Long before climate change got us talking about submerged cities, the area around Naples played host to the ancient aristocracy. Nicknamed “Little Rome,” the sublime Bay of Naples was a favorite attraction, much like today, and a place where Emperors, Senators and courtiers made their summer seaside villas.
The area was ‘connected’ to the sea by way of an artificial canal. From Julius Caesar to Cicero, Nero to Hadrian, it was the place to be. Alas, the sea would reclaim its coastline as early as the 4th century. But buried in their watery grave, we are now able to enjoy this astounding park and its artworks now housed in the museum above ground.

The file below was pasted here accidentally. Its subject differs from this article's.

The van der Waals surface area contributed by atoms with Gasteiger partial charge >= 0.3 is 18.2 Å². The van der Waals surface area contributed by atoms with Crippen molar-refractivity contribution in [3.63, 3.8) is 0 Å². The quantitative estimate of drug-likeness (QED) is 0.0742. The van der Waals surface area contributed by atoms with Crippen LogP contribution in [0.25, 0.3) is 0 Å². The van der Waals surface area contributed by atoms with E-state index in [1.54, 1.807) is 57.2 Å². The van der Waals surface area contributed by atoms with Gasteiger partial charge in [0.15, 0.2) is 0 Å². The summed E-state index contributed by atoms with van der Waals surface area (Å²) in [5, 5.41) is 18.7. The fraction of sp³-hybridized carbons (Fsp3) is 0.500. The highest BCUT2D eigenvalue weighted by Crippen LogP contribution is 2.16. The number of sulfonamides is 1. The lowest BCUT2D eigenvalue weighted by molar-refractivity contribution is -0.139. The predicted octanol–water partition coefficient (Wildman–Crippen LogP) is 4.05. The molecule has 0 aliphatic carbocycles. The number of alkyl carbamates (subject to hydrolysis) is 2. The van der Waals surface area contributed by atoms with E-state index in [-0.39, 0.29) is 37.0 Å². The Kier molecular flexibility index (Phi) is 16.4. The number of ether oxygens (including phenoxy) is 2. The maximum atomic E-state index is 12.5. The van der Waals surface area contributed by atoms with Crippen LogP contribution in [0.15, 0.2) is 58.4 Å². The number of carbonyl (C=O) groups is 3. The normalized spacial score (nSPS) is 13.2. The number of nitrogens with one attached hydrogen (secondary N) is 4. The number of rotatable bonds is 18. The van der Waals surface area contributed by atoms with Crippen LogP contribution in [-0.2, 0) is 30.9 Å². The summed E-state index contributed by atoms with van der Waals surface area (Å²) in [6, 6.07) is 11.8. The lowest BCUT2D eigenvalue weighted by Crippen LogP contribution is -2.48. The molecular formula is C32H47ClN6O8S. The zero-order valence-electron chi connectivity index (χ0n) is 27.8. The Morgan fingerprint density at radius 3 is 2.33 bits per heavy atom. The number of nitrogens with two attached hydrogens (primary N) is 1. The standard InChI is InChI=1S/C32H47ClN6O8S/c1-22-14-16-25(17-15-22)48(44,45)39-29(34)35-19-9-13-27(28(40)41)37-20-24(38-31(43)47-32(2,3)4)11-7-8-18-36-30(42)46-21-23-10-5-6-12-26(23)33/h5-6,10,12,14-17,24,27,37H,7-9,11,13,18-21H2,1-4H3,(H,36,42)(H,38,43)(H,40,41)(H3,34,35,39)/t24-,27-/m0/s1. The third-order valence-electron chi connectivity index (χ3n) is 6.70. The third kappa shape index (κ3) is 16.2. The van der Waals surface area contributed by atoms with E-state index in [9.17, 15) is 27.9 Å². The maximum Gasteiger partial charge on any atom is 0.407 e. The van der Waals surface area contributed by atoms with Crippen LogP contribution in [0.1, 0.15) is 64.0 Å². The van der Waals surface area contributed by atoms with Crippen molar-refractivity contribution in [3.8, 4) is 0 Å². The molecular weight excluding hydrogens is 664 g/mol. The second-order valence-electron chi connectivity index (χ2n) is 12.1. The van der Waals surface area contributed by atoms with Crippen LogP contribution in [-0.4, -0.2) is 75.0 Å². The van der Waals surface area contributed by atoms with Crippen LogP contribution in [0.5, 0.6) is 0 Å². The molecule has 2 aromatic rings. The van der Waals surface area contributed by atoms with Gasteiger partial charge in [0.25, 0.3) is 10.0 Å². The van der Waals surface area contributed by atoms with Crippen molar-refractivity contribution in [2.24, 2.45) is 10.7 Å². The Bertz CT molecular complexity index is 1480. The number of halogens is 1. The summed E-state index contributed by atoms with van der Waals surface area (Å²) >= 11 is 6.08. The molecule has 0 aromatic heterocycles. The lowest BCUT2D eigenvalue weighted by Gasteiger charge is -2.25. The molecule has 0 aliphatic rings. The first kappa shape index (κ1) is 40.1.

At the start of this millennium, the Underwater Archeological Park in Baia (the Italian word for ‘Bay’) became a site for a new kind of tourism: underwater exploration. Situated in the Campi Flegrei area of Naples, the sea offers up its incredible treasures to those intrepid souls who want to venture into the deep.
The underwater park is part of the Archeological Park of the Thermal Baths, an incredible place to see the ruins once situated on the ancient Bainus Iacus. The Archeological Museum located in the Aragonese Castle of Baia (in Campi Flegrei) is filled with many of the statues that decorated the drowned ruins below.
One of the villas belonged to a certain Gaio Calpurino Pistone – we know this from his name imprinted on some lead piping there. He had taken part in a conspiracy to overthrow Nero, his villa expropriated once the Emperor caught wind of the plot. Near his villa, submerged in water, are the mosaic floors of – an appropriate – nympheum, one of the most popular sites to visit with your snorkels or scuba gear.